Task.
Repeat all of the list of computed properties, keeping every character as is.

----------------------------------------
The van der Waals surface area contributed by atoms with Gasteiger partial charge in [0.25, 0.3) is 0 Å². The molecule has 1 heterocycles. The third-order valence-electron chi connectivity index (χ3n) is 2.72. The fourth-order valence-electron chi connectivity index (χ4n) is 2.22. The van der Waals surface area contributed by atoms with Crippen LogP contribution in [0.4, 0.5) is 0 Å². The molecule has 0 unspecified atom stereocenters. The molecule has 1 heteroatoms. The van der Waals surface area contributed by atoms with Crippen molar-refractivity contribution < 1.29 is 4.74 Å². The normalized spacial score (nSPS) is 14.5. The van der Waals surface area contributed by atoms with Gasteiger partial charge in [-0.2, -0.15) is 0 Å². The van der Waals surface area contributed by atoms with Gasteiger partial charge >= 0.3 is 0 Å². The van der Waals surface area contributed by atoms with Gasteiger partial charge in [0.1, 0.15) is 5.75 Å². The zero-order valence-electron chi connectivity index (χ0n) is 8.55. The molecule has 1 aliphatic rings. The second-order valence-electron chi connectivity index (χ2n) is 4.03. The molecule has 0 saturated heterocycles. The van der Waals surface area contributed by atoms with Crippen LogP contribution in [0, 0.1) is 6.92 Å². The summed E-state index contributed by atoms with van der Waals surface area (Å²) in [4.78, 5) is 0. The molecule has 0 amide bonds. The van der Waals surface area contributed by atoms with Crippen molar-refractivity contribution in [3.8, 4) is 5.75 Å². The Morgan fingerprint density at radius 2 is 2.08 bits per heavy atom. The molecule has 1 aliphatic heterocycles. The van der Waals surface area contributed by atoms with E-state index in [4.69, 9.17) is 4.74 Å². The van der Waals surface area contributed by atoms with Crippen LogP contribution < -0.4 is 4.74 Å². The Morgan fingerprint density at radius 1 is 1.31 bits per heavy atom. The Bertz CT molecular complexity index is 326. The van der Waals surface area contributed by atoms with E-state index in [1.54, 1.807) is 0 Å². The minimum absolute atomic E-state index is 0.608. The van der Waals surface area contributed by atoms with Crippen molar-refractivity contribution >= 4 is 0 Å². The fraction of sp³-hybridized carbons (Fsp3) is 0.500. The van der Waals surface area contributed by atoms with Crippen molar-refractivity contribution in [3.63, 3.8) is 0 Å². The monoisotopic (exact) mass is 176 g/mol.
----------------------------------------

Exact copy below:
The van der Waals surface area contributed by atoms with Gasteiger partial charge in [0.25, 0.3) is 0 Å². The molecule has 1 heterocycles. The third-order valence-electron chi connectivity index (χ3n) is 2.72. The fourth-order valence-electron chi connectivity index (χ4n) is 2.22. The van der Waals surface area contributed by atoms with Crippen LogP contribution in [0.4, 0.5) is 0 Å². The molecule has 0 unspecified atom stereocenters. The molecule has 1 heteroatoms. The van der Waals surface area contributed by atoms with Crippen molar-refractivity contribution < 1.29 is 4.74 Å². The normalized spacial score (nSPS) is 14.5. The van der Waals surface area contributed by atoms with Gasteiger partial charge in [-0.2, -0.15) is 0 Å². The van der Waals surface area contributed by atoms with Gasteiger partial charge >= 0.3 is 0 Å². The van der Waals surface area contributed by atoms with Gasteiger partial charge in [0.1, 0.15) is 5.75 Å². The zero-order valence-electron chi connectivity index (χ0n) is 8.55. The molecule has 1 aliphatic rings. The second-order valence-electron chi connectivity index (χ2n) is 4.03. The molecule has 0 saturated heterocycles. The van der Waals surface area contributed by atoms with Crippen LogP contribution in [0, 0.1) is 6.92 Å². The summed E-state index contributed by atoms with van der Waals surface area (Å²) in [4.78, 5) is 0. The molecule has 0 amide bonds. The van der Waals surface area contributed by atoms with Crippen molar-refractivity contribution in [3.8, 4) is 5.75 Å². The Morgan fingerprint density at radius 2 is 2.08 bits per heavy atom. The molecule has 1 aliphatic heterocycles. The van der Waals surface area contributed by atoms with E-state index in [4.69, 9.17) is 4.74 Å². The van der Waals surface area contributed by atoms with Crippen LogP contribution < -0.4 is 4.74 Å². The Morgan fingerprint density at radius 1 is 1.31 bits per heavy atom. The Bertz CT molecular complexity index is 326. The van der Waals surface area contributed by atoms with E-state index in [1.54, 1.807) is 0 Å². The minimum absolute atomic E-state index is 0.608. The van der Waals surface area contributed by atoms with Crippen molar-refractivity contribution >= 4 is 0 Å². The fraction of sp³-hybridized carbons (Fsp3) is 0.500. The van der Waals surface area contributed by atoms with Crippen molar-refractivity contribution in [3.63, 3.8) is 0 Å². The monoisotopic (exact) mass is 176 g/mol.